One tequila, two tequila, three tequila, floor! ~ George Carlin
Day 2 – Oh no, tequila hangover (just kidding)!
We decided to start our day with a tour of Museo del Tequila, which proved to be very interesting and informative.
The courtyard was so warm and inviting, with stunning stone archways, beautiful paintings on the walls, and rooms with wonderful sculptures, photos and stories portraying the history of Tequila.
In earlier days, this stone wheel, called a tahona, was pulled by mule, oxen or horses to extract all the juices from the agave fibers. Fortunately, today the process is much easier, as these tahonas could weigh as much as 3 tons.
This is a sculpture of ancient Aztecs sharing a cup of pulque.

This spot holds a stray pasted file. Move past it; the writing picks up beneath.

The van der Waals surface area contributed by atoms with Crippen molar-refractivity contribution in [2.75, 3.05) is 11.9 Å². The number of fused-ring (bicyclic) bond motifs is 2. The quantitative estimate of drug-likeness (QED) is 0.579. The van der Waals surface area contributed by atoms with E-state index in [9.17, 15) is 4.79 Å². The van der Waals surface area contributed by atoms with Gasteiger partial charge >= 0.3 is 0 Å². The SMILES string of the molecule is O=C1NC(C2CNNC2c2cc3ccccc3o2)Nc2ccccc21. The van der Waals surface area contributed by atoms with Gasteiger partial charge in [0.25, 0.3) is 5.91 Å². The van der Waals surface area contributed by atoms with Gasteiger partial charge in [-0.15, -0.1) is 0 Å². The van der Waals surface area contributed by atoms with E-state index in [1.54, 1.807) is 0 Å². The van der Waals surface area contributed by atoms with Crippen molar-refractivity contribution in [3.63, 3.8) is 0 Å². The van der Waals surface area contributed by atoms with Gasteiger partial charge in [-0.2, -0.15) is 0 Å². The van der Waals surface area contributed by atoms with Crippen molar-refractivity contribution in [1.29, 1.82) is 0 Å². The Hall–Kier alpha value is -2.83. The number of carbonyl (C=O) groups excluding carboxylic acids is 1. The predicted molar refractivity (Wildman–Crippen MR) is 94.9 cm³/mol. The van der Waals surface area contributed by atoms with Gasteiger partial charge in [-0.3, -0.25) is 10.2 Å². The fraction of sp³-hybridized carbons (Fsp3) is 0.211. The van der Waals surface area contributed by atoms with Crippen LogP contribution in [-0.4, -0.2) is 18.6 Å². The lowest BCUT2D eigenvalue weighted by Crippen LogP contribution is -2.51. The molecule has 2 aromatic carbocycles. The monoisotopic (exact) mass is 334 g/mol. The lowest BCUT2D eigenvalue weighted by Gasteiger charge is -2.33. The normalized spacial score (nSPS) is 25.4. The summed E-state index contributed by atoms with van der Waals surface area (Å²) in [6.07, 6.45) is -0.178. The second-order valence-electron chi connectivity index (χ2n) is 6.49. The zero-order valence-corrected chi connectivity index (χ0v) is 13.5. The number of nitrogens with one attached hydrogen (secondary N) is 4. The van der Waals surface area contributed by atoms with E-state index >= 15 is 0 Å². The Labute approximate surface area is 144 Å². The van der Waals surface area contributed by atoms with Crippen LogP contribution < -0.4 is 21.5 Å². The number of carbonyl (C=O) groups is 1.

Jose Cuervo began their distillation operation in 1758 and is the second largest tequila manufacturer in Tequila. Although we did not take a tour of their distillation facilities, we did enjoy their gardens, which were gorgeous, as well as their retail establishment.
The raven appears to be the trademark for Jose Cuervo. Note the large raven in the upper left corner of the birdcage.
The photographer, my husband Terry, sporting a new beard and Panama hat! He is standing in the courtyard of the Jose Cuervo gift shop and cafe.
This is a very colorful presentation of the award-winning Jose Cuervo tequila boxes for the past 15 years that were displayed in their gift shop.
A Huichol artist, whose jewelry and pottery was displayed in the gift shop, was kind enough to let us photograph him.
One of the many fabulous Cuervo gardens, with an unusual sculpture as its focal point and many pedestals of varying heights displaying the proud trademark, the raven.
Another wonderful wall display of the Cuervo trademark.
A peek through the iron gates of the Jose Cuervo courtyard to the plaza beyond, where we headed to retrieve our vehicle and journey back to Lakeside. This was definitely a worthwhile trip!